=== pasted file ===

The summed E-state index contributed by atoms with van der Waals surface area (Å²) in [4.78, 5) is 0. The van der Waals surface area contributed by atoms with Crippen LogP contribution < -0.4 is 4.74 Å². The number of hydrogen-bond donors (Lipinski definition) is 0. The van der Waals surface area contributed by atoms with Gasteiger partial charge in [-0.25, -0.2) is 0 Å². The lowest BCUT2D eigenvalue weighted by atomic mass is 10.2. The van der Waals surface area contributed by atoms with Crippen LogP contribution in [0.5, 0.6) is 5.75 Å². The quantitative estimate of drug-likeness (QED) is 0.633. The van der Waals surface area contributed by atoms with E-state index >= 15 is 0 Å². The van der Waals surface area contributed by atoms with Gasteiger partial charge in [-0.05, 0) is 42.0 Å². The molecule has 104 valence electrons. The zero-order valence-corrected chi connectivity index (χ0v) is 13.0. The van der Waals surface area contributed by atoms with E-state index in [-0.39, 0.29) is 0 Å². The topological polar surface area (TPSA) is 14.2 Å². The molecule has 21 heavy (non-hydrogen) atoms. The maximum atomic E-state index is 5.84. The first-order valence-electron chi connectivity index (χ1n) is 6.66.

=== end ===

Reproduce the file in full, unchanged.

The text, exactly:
The summed E-state index contributed by atoms with van der Waals surface area (Å²) in [4.78, 5) is 0. The van der Waals surface area contributed by atoms with Crippen LogP contribution < -0.4 is 4.74 Å². The number of hydrogen-bond donors (Lipinski definition) is 0. The van der Waals surface area contributed by atoms with Gasteiger partial charge in [-0.25, -0.2) is 0 Å². The lowest BCUT2D eigenvalue weighted by atomic mass is 10.2. The van der Waals surface area contributed by atoms with Crippen LogP contribution in [0.5, 0.6) is 5.75 Å². The quantitative estimate of drug-likeness (QED) is 0.633. The van der Waals surface area contributed by atoms with E-state index >= 15 is 0 Å². The van der Waals surface area contributed by atoms with Gasteiger partial charge in [-0.05, 0) is 42.0 Å². The molecule has 104 valence electrons. The zero-order valence-corrected chi connectivity index (χ0v) is 13.0. The van der Waals surface area contributed by atoms with E-state index in [-0.39, 0.29) is 0 Å². The topological polar surface area (TPSA) is 14.2 Å². The molecule has 21 heavy (non-hydrogen) atoms. The maximum atomic E-state index is 5.84. The first-order valence-electron chi connectivity index (χ1n) is 6.66.